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Opinion: Apple's Phil Schiller dissing the success of Chromebooks is peak Apple

Schiller said Chromebooks are "not going to succeed" as full classroom tools, which is patently ridiculous.

Published onNovember 13, 2019

Acer Chrome logo on Chromebook

Today, Apple officially took the wraps off its latest laptop, the 16-inch MacBook Pro. To commemorate the occasion, Apple’s senior vice president of worldwide marketing Philip Schiller conducted an interview with CNET to hype up the new $2,399 machine.

During that interview, the topic of Chromebooks came up, specifically the popularity of the devices in classrooms around the world. Schiller threw some serious shade at Chromebooks, even going so far as to say — and this is a direct quote — “they’re not going to succeed.”

Just so you don’t think we’re cherry picking here, this is the entire quote from Schiller when CNET asked for his perspective on the success of Chromebooks in education:

We did a study, many many years ago in education, about the importance and the role of technology in the classroom, how can it help with the education process. The result of this education research we did was that the students who succeed are the ones who are most engaged, which is really simple.
Kids who are really into learning and want to learn will have better success. It’s not hard to understand why kids aren’t engaged in a classroom without applying technology in a way that inspires them. You need to have these cutting-edge learning tools to help kids really achieve their best results.
Yet Chromebooks don’t do that. Chromebooks have gotten to the classroom because, frankly, they’re cheap testing tools for required testing. If all you want to do is test kids, well, maybe a cheap notebook will do that. But they’re not going to succeed.

Earlier on in the interview, Schiller talked about the success of iPads in classroom settings, so it’s not hard to connect the dots on what he’s trying to say. He’s saying iPads will inspire students to do better in school because they are “cutting-edge learning tools,” while Chromebooks are simply “cheap testing tools.”

As a quick aside, there is no doubt that Chromebooks are unequivocally successful. Chrome OS is the only personal computer operating system that has seen steady growth over the past few years. Over 60% of all mobile computing hardware purchased by educational institutions today are Chromebooks. In 2016, Chromebooks outsold macOS-based systems for the first time. Since Schiller is in the business of selling laptops, he no doubt knows these facts.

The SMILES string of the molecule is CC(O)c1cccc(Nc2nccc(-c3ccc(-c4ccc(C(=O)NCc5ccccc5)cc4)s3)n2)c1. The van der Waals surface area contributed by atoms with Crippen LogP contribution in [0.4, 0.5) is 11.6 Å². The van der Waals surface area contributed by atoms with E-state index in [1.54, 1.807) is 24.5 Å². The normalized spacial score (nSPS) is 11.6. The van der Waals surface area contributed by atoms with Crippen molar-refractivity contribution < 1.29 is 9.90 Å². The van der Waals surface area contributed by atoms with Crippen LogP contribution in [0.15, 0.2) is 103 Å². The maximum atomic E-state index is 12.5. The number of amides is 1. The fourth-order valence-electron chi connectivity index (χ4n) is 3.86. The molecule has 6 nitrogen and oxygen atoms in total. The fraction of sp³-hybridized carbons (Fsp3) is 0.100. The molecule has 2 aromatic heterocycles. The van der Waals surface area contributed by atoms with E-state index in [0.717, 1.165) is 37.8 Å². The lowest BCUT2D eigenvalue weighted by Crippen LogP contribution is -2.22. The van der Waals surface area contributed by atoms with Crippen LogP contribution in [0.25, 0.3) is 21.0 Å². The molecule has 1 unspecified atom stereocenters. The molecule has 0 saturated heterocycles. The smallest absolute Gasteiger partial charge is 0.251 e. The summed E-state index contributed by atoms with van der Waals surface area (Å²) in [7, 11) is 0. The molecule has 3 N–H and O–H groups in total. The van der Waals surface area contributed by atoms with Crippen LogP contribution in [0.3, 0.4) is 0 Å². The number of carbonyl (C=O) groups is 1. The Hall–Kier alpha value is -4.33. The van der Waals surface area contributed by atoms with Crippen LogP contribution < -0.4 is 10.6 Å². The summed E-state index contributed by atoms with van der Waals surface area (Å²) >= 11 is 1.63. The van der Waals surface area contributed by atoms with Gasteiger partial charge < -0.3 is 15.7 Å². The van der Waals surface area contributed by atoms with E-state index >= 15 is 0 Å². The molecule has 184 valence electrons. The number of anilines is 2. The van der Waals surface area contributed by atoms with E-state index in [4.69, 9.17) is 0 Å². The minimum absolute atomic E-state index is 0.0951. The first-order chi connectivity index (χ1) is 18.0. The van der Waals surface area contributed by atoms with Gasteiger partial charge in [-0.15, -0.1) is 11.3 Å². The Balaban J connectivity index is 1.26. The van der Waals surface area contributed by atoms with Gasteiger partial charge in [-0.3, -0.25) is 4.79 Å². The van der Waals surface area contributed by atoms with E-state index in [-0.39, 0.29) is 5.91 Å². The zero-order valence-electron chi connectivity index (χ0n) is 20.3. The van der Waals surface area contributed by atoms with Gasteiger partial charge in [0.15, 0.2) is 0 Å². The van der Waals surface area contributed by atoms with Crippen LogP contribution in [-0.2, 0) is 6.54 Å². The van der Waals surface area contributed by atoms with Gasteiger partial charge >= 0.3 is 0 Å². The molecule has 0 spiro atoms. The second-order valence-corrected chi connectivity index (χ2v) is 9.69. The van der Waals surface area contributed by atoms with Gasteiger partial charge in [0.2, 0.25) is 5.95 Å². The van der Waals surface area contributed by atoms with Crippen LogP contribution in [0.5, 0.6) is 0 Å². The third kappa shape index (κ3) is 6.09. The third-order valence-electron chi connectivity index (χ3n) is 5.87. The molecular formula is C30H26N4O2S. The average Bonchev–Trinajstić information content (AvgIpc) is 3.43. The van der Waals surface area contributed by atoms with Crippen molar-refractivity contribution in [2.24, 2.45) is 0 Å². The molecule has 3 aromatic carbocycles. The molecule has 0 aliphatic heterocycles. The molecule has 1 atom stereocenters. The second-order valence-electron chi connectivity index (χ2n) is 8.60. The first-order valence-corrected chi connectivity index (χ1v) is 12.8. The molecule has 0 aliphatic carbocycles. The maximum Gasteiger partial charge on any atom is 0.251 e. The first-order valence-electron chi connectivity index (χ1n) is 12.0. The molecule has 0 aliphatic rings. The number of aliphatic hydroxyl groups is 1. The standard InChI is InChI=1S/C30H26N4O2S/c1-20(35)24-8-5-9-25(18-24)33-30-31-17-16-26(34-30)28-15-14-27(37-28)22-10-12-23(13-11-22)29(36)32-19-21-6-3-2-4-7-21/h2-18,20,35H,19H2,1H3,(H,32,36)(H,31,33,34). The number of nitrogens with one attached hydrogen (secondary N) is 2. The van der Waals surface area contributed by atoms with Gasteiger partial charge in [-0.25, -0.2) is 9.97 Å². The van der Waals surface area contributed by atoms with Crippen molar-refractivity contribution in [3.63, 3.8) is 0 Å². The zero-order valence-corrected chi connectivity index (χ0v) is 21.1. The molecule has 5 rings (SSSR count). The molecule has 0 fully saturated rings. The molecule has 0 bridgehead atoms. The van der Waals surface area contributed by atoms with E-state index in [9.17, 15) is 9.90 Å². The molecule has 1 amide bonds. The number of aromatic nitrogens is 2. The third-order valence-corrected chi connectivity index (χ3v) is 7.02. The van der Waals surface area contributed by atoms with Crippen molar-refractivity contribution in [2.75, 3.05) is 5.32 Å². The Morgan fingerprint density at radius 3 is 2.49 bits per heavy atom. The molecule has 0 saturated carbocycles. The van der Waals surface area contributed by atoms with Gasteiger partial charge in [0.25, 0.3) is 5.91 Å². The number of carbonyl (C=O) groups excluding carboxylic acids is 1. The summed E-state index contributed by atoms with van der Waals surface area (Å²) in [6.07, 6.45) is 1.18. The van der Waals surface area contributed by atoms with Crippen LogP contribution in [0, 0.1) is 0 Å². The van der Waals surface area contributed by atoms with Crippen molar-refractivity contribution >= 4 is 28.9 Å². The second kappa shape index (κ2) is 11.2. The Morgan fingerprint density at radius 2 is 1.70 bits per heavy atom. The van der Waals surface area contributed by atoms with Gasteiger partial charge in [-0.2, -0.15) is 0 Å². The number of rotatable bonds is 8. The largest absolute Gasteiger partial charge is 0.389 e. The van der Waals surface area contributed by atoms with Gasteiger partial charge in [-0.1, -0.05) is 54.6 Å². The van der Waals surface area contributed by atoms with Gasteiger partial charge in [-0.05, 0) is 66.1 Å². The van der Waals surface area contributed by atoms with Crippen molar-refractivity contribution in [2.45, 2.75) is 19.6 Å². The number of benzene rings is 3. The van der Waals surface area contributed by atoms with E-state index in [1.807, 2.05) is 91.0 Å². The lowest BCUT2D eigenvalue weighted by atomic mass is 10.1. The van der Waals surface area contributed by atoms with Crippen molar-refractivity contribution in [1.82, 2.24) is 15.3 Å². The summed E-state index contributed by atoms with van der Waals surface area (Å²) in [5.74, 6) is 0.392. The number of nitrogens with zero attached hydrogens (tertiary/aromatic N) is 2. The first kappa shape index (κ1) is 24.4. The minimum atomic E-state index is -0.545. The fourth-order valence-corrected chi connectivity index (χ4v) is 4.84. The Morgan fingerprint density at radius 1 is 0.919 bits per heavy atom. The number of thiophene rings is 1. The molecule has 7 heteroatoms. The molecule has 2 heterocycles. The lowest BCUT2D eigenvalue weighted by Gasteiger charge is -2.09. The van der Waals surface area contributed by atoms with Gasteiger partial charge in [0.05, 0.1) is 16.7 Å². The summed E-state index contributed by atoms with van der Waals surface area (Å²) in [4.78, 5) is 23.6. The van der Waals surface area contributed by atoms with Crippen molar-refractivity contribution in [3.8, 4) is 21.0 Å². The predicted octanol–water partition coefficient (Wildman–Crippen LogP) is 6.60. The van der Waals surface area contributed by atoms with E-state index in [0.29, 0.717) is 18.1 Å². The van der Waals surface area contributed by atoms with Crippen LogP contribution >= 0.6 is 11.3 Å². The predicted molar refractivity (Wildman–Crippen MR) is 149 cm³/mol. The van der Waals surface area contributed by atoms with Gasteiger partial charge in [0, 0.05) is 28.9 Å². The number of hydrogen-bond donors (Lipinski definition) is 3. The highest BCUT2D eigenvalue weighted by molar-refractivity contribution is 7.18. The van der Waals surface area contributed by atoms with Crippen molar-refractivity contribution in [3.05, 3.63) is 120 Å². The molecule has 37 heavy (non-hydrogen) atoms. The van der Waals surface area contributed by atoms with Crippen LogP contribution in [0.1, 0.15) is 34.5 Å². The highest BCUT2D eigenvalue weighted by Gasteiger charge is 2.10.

Related: 8 years on from the first Chromebooks: Google was right about them

Schiller isn’t saying Chromebooks won’t continue to be objectively successful from a market standpoint. What he’s saying is that kids who learn on an Apple product such as an iPad will be more “inspired” to do well in school as opposed to if that same student uses a Chromebook instead.

What Schiller is forgetting is that the main reason Chromebooks are so beloved by educational institutions and the students who depend on them is because they are cheap, reliable, simple, rugged, and secure. Sure, iPads and MacBooks are reliable and (kind of) secure, but they certainly aren’t rugged, simple, or cheap, which is why educational institutions don’t buy them like they do Chromebooks.

So let’s step back here for a second: Phil Schiller, a multi-millionaire who works for the richest company in the history of humanity, is talking down on the runaway success of cheap Chromebooks that normal, everyday students of all ages rely on simply because that’s what they can afford. That’s not a good look.

Phil Schiller thinks students would be more inspired to learn by using expensive, luxury machines over practical Chromebooks.

While this interview segment isn’t quite as obtuse as when Apple co-founder Steve Jobs told an iPhone user that they were holding their phone wrong or when Schiller himself labeled the removal of the headphone jack from the iPhone 7 as “courage,” it’s still a real zinger. Schiller is sitting up in an ivory tower throwing shade at his competition because Chrome OS isn’t “inspiring” enough for our youth.

I would encourage Schiller and Apple to walk the walk rather than talk the talk. If Schiller really thinks Chromebooks aren’t inspiring enough for the millions of students who depend on them because that’s what their educational institutions can afford, why doesn’t Apple introduce some actual competition in this sphere? Where is the cheap, reliable, simple, rugged, and secure MacBook that’s affordably priced for school systems? Where is the incredibly simple and versatile version of macOS or even iPad OS that will allow systems admins at even the smallest of schools to easily and effectively oversee a fleet of computers?

Frankly, until Apple has some skin in the game, we don’t need the company to talk about how much better students would be doing if only they had luxury Apple products instead of Chromebooks. If I was a student with a school-owned Chromebook and I heard how some rich Apple executive thought I could do better with a more expensive and “inspiring” product, I’d say, “Thanks for pointing that out. We’re broke over here, so your commentary isn’t really necessary or helpful. Thanks anyway.”